Nicholaus Gutierrez

Assistant Professor of Cinema & Media Studies

Media History and Theory, Cinema History and Theory, Digital Technology, Visual Culture, Virtual Reality (VR), Technological Subjectivity.

Broadly, my research focuses on the history and theory of media technologies, with a particular interest in digital media and computing history. My interest in digital media stems from the ways in which they incorporate pre-existing media like photography, cinema, and television to produce new social and political configurations. I am currently working on a book project focusing on the cultural and development history of VR technology, which has inspired a series of questions in popular culture about what it means to be an embodied subject in a digital age.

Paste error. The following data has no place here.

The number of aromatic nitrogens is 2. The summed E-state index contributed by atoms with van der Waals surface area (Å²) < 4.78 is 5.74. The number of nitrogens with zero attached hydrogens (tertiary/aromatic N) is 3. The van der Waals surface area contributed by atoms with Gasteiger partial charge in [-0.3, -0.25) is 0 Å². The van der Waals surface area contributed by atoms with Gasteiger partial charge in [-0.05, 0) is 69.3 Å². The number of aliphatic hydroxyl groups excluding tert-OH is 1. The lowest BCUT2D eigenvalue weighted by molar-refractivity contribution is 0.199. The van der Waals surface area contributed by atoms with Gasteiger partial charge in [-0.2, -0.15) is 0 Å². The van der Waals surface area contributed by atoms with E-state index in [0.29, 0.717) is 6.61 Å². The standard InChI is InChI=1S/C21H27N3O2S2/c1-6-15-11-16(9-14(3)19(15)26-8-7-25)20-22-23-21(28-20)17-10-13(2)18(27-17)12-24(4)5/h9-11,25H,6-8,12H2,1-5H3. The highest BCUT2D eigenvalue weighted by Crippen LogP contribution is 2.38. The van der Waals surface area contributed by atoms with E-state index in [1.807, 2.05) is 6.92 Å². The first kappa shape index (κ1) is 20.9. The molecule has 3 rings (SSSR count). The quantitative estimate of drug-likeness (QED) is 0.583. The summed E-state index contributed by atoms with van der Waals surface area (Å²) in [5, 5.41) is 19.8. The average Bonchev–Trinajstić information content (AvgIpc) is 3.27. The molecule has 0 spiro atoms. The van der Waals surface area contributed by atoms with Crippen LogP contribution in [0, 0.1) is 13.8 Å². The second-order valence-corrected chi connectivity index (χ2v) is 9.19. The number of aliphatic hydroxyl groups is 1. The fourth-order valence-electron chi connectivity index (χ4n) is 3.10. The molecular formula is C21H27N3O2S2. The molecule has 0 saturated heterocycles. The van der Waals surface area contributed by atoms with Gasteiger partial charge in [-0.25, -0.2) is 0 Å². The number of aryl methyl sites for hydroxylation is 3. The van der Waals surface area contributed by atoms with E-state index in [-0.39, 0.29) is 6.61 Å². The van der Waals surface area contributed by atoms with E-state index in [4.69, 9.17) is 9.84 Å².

My courses touch on themes of social control and ideology, racial and gender bias in digital media design (the interface, human-computer interaction, algorithms), contemporary theories of subjectivity, and embodiment with and through media. I am especially interested in exploring histories of computing that challenge the dominant Silicon Valley narratives of singular genius inventors and “disruption.” In all my courses, I emphasize the historical intersections and disjunctions that exist between newer media and more established media, from the camera obscura and telegraphy to video games and VR.